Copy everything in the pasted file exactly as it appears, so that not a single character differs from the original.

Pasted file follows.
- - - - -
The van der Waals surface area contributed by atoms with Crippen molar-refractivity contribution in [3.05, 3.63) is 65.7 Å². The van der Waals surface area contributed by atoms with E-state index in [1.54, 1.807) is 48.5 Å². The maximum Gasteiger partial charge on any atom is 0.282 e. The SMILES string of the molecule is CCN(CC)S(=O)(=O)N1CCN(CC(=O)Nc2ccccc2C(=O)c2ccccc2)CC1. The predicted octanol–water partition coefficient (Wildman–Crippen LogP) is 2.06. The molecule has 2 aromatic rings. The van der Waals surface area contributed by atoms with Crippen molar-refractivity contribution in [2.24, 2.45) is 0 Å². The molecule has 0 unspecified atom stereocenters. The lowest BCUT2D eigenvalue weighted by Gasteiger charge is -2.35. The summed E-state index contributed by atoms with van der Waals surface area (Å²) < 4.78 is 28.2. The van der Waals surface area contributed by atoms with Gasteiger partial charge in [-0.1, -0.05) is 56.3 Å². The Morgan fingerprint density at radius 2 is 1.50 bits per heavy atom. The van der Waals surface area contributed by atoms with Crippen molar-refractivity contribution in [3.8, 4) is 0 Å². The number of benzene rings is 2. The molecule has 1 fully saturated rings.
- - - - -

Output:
The van der Waals surface area contributed by atoms with Crippen molar-refractivity contribution in [3.05, 3.63) is 65.7 Å². The van der Waals surface area contributed by atoms with E-state index in [1.54, 1.807) is 48.5 Å². The maximum Gasteiger partial charge on any atom is 0.282 e. The SMILES string of the molecule is CCN(CC)S(=O)(=O)N1CCN(CC(=O)Nc2ccccc2C(=O)c2ccccc2)CC1. The predicted octanol–water partition coefficient (Wildman–Crippen LogP) is 2.06. The molecule has 2 aromatic rings. The van der Waals surface area contributed by atoms with Crippen molar-refractivity contribution in [2.24, 2.45) is 0 Å². The molecule has 0 unspecified atom stereocenters. The lowest BCUT2D eigenvalue weighted by Gasteiger charge is -2.35. The summed E-state index contributed by atoms with van der Waals surface area (Å²) < 4.78 is 28.2. The van der Waals surface area contributed by atoms with Gasteiger partial charge in [-0.1, -0.05) is 56.3 Å². The Morgan fingerprint density at radius 2 is 1.50 bits per heavy atom. The van der Waals surface area contributed by atoms with Crippen molar-refractivity contribution in [3.8, 4) is 0 Å². The number of benzene rings is 2. The molecule has 1 fully saturated rings.